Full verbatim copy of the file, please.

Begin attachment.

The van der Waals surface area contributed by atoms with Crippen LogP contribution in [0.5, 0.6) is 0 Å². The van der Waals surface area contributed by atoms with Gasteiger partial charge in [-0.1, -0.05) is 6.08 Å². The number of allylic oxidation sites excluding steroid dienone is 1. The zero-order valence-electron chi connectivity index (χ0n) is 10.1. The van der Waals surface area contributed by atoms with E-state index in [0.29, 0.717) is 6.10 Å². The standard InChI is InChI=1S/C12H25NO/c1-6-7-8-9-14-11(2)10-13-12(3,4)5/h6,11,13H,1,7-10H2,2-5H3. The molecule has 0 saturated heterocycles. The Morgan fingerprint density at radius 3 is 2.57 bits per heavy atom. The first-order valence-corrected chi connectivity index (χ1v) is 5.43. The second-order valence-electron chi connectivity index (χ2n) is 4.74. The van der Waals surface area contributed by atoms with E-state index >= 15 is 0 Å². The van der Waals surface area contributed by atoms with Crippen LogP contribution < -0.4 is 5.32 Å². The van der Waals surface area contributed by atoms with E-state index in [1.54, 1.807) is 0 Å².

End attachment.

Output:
The van der Waals surface area contributed by atoms with Crippen LogP contribution in [0.5, 0.6) is 0 Å². The van der Waals surface area contributed by atoms with Gasteiger partial charge in [-0.1, -0.05) is 6.08 Å². The number of allylic oxidation sites excluding steroid dienone is 1. The zero-order valence-electron chi connectivity index (χ0n) is 10.1. The van der Waals surface area contributed by atoms with E-state index in [0.29, 0.717) is 6.10 Å². The standard InChI is InChI=1S/C12H25NO/c1-6-7-8-9-14-11(2)10-13-12(3,4)5/h6,11,13H,1,7-10H2,2-5H3. The molecule has 0 saturated heterocycles. The Morgan fingerprint density at radius 3 is 2.57 bits per heavy atom. The first-order valence-corrected chi connectivity index (χ1v) is 5.43. The second-order valence-electron chi connectivity index (χ2n) is 4.74. The van der Waals surface area contributed by atoms with E-state index >= 15 is 0 Å². The van der Waals surface area contributed by atoms with Crippen LogP contribution < -0.4 is 5.32 Å². The van der Waals surface area contributed by atoms with E-state index in [1.54, 1.807) is 0 Å².